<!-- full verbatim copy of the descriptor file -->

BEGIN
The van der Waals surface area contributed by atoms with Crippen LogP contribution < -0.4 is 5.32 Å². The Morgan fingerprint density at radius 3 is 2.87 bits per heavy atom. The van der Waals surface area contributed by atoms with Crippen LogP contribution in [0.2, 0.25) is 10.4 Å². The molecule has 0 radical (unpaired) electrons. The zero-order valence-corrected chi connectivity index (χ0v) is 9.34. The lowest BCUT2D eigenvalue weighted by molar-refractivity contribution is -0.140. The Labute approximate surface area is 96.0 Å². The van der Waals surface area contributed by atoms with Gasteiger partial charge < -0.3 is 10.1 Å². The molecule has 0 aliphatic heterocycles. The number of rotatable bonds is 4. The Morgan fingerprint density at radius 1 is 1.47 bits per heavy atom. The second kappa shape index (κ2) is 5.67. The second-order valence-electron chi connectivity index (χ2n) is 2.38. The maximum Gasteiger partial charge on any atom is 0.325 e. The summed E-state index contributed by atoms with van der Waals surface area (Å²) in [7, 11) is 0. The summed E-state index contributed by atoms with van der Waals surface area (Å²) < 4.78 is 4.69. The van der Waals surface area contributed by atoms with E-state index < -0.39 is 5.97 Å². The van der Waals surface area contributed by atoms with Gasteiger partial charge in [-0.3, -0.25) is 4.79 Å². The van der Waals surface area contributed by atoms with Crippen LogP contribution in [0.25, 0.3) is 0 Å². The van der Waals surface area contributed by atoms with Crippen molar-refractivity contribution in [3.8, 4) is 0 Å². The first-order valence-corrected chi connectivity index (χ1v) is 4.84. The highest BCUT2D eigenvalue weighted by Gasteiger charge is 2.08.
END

The van der Waals surface area contributed by atoms with Crippen LogP contribution < -0.4 is 5.32 Å². The Morgan fingerprint density at radius 3 is 2.87 bits per heavy atom. The van der Waals surface area contributed by atoms with Crippen LogP contribution in [0.2, 0.25) is 10.4 Å². The molecule has 0 radical (unpaired) electrons. The zero-order valence-corrected chi connectivity index (χ0v) is 9.34. The lowest BCUT2D eigenvalue weighted by molar-refractivity contribution is -0.140. The Labute approximate surface area is 96.0 Å². The van der Waals surface area contributed by atoms with Gasteiger partial charge < -0.3 is 10.1 Å². The molecule has 0 aliphatic heterocycles. The number of rotatable bonds is 4. The Morgan fingerprint density at radius 1 is 1.47 bits per heavy atom. The second kappa shape index (κ2) is 5.67. The second-order valence-electron chi connectivity index (χ2n) is 2.38. The maximum Gasteiger partial charge on any atom is 0.325 e. The summed E-state index contributed by atoms with van der Waals surface area (Å²) in [7, 11) is 0. The summed E-state index contributed by atoms with van der Waals surface area (Å²) < 4.78 is 4.69. The van der Waals surface area contributed by atoms with E-state index < -0.39 is 5.97 Å². The van der Waals surface area contributed by atoms with Gasteiger partial charge in [-0.3, -0.25) is 4.79 Å². The van der Waals surface area contributed by atoms with Crippen LogP contribution in [0.25, 0.3) is 0 Å². The van der Waals surface area contributed by atoms with Crippen molar-refractivity contribution in [3.8, 4) is 0 Å². The first-order valence-corrected chi connectivity index (χ1v) is 4.84. The highest BCUT2D eigenvalue weighted by Gasteiger charge is 2.08.